Jump in and build working Android apps with the help of more than 200 tested recipes. With this cookbook, you’ll find solutions for working with the user interfaces, multitouch gestures, location awareness, web services, and device features such as the phone, camera, and accelerometer. You also get useful steps on packaging your app for the Android Market.
Ideal for developers familiar with Java, Android basics, and the Java SE API, this book features recipes contributed by more than three dozen developers from the Android community. Each recipe provides a clear solution and sample code you can use in your project right away. Among numerous topics, this cookbook helps you:
Use guidelines for designing a successful Android app
Work with UI controls, effective layouts, and graphical elements
Learn how to take advantage of Android’s rich features in your app
Save and retrieve application data in files, SD cards, and embedded databases
Access RESTful web services, RSS/Atom feeds, and information from websites
Create location-aware services to find locations and landmarks, and situate them on Google Maps and OpenStreetMap
Test and troubleshoot individual components and your entire application
Chapter 1 Getting Started
Introduction: Getting Started
Learning the Java Language
Creating a “Hello, World” Application from the Command Line
Creating a “Hello, World” Application in Eclipse
Setting Up an IDE on Windows to Develop for Android
Understanding the Android Life Cycle
Installing .apk Files onto an Emulator via the ADB
Installing Apps onto an Emulator via SlideME
Sharing Java Classes from Another Eclipse Project
Referencing Libraries to Implement External Functionality
Using SDK Samples to Help Avoid Head Scratching
Keeping the Android SDK Updated
Taking a Screenshot from the Emulator/Android Device
Program: A Simple CountDownTimer Example
Program: Tipster, a Tip Calculator for the Android OS
Chapter 2 Designing a Successful Application
Introduction: Designing a Successful Android Application
Accessing Android’s Application Object as a “Singleton”
Keeping Data When the User Rotates the Device
Monitoring the Battery Level of an Android Device
Creating Splash Screens in Android
Designing a Conference/Camp/Hackathon/Institution App
Using Google Analytics in an Android Application
A Simple Torch/Flashlight
Adapting an Android Phone Application to Be Used on a Tablet
Setting First-Run Preferences
Formatting the Time and Date for Display
Controlling Input with KeyListeners
Backing Up Android Application Data
Using Hints Instead of Tool Tips
Chapter 3 Testing
Doing Test-Driven Development (TDD) in Android
Setting Up an Android Virtual Device (AVD) for App Testing
Testing on a Huge Range of Devices with Cloud-based Testing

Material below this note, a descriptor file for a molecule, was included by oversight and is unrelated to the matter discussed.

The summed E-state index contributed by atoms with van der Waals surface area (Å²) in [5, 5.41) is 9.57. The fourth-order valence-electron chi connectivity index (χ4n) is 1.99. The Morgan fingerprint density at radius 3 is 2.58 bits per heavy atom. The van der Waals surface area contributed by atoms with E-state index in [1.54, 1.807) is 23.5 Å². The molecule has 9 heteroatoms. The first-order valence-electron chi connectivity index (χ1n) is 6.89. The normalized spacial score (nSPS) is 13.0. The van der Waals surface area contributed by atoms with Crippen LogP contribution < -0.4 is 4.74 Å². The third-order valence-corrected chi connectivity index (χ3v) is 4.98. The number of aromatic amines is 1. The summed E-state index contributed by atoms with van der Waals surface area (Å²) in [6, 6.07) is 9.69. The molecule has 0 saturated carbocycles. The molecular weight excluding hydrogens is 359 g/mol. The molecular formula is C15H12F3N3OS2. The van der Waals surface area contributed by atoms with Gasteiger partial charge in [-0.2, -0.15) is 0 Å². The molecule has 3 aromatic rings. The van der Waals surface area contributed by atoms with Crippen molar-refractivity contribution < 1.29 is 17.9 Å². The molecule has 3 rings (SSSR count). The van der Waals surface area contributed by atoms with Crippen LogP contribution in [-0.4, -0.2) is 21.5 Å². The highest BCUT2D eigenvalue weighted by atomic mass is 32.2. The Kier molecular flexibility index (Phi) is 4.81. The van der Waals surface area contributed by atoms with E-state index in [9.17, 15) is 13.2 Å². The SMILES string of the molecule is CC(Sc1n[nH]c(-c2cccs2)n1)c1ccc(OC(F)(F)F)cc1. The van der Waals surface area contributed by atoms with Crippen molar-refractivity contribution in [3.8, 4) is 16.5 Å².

Creating and Using a Test Project
Troubleshooting Application Crashes
Debugging Using Log.d and LogCat
Getting Bug Reports from Users Automatically with BugSense
Using a Local Runtime Application Log for Analysis of Field Errors or Situations
Reproducing Activity Life-Cycle Scenarios for Testing
Keeping Your App Snappy with StrictMode
Running the Monkey Program
Sending Text Messages and Placing Calls Between AVDs
Chapter 4 Inter-/Intra-Process Communication
Introduction: Inter-/Intra-Process Communication
Opening a Web Page, Phone Number, or Anything Else with an Intent
Emailing Text from a View
Sending an Email with Attachments
Pushing String Values Using Intent.putExtra()
Retrieving Data from a Subactivity Back to Your Main Activity
Keeping a Service Running While Other Apps Are on Display
Sending/Receiving a Broadcast Message
Starting a Service After Device Reboot
Creating a Responsive Application Using Threads
Using AsyncTask to Do Background Processing
Sending Messages Between Threads Using an Activity Thread Queue and Handler
Chapter 5 Content Providers
Introduction: Content Providers
Retrieving Data from a Content Provider
Writing a Content Provider
Writing an Android Remote Service
Chapter 6 Graphics
Using a Custom Font
Drawing a Spinning Cube with OpenGL ES
Adding Controls to the OpenGL Spinning Cube
Freehand Drawing Smooth Curves
Taking a Picture Using an Intent
Taking a Picture Using android.media.Camera
Scanning a Barcode or QR Code with the Google ZXing Barcode Scanner
Using AndroidPlot to Display Charts and Graphs
Using Inkscape to Create an Android Launcher Icon
Creating Easy Launcher Icons from OpenClipArt.org Using Paint.NET
Using Nine Patch Files
Creating HTML5 Charts with Android RGraph
Adding a Simple Raster Animation
Using Pinch to Zoom
Chapter 7 Graphical User Interface
Understanding and Following User Interface Guidelines
Handling Configuration Changes by Decoupling the View from the Model
Creating a Button and Its Click Event Listener
Wiring Up an Event Listener in Five Different Ways
Using CheckBoxes and RadioButtons
Enhancing UI Design Using Image Buttons
Offering a Drop-Down Chooser via the Spinner Class
Handling Long-Press/Long-Click Events
Displaying Text Fields with TextView and EditText
Constraining EditText Values with Attributes and the TextWatcher Interface
Feeding AutoCompleteTextView Using an SQLite Database Query
Turning Edit Fields into Password Fields
Changing the Enter Key to “Next” on the Soft Keyboard
Processing Key-Press Events in an Activity
Let Them See Stars: Using RatingBar
Making a View Shake
Providing Haptic Feedback
Navigating Different Activities Within a TabView
Creating a Custom Title Bar